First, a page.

Preview: W1 events at the Tokyo 2020 Paralympic Games

David Drahoninsky shoots at the Rio 2016 Paralympic Games.

In its current format, the W1 classification (and competition category) was introduced in 2014, after a review of the event structure and how athletes were grouped after the London 2012 Paralympic Games.

Archers competing in the W1 events have the greatest level of impairment.

Great Britain dominated the medals in Rio but won’t this time around, with only a woman’s quota spot booked.

And the competition looks far fiercer, particularly in the women’s competition – where countries like Brazil, Japan, RPC and Turkey have added entries when compared to the start list from five years ago.

Key information

What’s happening? The W1 events at the Tokyo 2020 Paralympic Games, with finals on 28, 30-31 August 2021.

What’s at stake? Three Paralympic titles in men’s individual, women’s individual and mixed team competitions.

Who’s competing? 12 men, 12 women and 7 mixed teams.

What’s the story? Great Britain dominated the newly-introduced W1 events at Rio 2016, taking all three gold medals. That won’t be the case in Tokyo after the nation failed to qualify a men’s quota. With seven mixed teams in play, expect the W1 competition to be fiercer – and podiums harder to come by.

Podium at Rio 2016

The men’s individual podium:

  1. John Walker, Great Britain
  2. David Drahoninsky, Czech Republic
  3. Peter Kinik, Slovakia

The women’s individual podium:

  1. Jessica Stretton, Great Britain
  2. Jo Frith, Great Britain
  3. Vicky Jenkins, Great Britain

The mixed team podium:

  1. GBR flag Great Britain
  2. KOR flag Korea
  3. CZE flag Czech Republic


Correct as of 19 August 2021. Nations in bold also compete in the mixed team event.

  • BRA flag Brazil: 2 (1 man, 1 woman) – Luiz Gomes, Rejane Candida de Silva
  • CHN flag China: 4 (2 men, 2 women) – Li Ji, Zhang Tianxin, Chen Minyi, Liu Jing
  • CZE flag Czech Republic: 3 (1 man, 2 women) – David Drahoninsky, Tereza Brandtlova, Sarka Musilova
  • GBR flag Great Britain: 1 (1 woman) – Victoria Rumary
  • HUN flag Hungary: 1 (1 man) – Tamas Gaspar
  • IRI flag Iran: 1 (1 man) – Mohammadreza Zandi
  • ITA flag Italy: 1 (1 woman) – Asia Pellizzari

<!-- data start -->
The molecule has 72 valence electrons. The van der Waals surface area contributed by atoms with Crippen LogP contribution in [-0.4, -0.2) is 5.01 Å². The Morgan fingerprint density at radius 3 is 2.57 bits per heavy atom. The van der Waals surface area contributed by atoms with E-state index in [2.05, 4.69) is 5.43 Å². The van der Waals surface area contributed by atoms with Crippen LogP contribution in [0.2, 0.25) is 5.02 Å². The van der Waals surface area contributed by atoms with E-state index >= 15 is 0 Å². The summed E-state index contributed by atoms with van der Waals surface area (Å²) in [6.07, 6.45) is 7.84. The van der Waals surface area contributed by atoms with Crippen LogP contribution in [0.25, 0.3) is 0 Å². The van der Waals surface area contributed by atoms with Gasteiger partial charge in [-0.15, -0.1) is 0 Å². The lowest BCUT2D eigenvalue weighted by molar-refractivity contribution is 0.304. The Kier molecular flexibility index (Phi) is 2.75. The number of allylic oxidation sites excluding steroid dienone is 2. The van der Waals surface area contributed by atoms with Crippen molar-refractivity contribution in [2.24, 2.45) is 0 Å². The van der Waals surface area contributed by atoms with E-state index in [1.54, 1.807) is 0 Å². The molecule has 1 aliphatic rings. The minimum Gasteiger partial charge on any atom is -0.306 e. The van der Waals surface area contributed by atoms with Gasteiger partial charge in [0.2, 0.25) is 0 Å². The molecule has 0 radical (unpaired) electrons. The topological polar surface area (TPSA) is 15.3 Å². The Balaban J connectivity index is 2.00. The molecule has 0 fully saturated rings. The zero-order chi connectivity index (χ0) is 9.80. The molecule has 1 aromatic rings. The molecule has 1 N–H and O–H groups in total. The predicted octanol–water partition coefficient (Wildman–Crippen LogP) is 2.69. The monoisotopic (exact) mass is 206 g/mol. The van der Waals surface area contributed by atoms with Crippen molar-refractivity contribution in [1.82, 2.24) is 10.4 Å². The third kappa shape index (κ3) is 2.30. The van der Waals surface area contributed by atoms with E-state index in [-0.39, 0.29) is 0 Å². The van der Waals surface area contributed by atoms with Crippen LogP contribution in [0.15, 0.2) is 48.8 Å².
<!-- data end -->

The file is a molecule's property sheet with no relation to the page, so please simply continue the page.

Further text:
• JPN flag Japan: 2 (1 man, 1 woman) – Kohji Oyama, Aiko Okazaki
  • KOR flag Korea: 2 (1 man, 1 woman) – Koo Dong Sub, Kim Ok Geum
  • RAF flag RPC: 2 (1 man, 1 woman) – Aleksei Leonov, Elena Krutova
  • RSA flag South Africa: 1 (1 man) – Shaun Anderson
  • TUR flag Turkey: 3 (2 men, 1 woman) – Bahattin Hekimoglu, Nihat Turkmenoglu, Fatma Danabas
  • USA flag USA: 1 (1 woman) – Lisa Coryell


Archers competing in the W1 division at the Tokyo 2020 Paralympic Games have a W1 classification, meaning they usually have impairment in the top and bottom halves of their bodies, torso and at least three limbs.

There are individual and mixed team events. A mixed team consists of two archers, one man and one woman, from the same nation.

W1 archers shoot over a distance of 50 metres at targets measuring 80 centimetres in diameter, aiming to hit a 10-ring measuring just eight centimetres in diameter.

Archers and mixed teams are seeded on the results of qualifying, which consists of 72 arrows shot for total score on 27 August, and progress through head-to-head brackets, in which the winner of each match advances and the loser is eliminated until a champion is crowned.

W1 matches are decided using cumulative scoring, in which the goal is to have the highest points total after a certain number of arrows. That number is 15 arrows, split into five ends of three, in individual matches and 16 arrows, split into four ends of four, in mixed team matches.

If an individual match is tied 15 arrows or a mixed team match tied after 16 arrows, then the match is sent to a tiebreak or shoot-off.

Each archer shoots an arrow. In an individual match, the archer whose arrow lands closest to the middle of the target wins the match. In a mixed team match, the nation that has the highest score with its two arrows wins the match but, if tied, victory goes to whichever nation has an arrow closer to the middle of the target.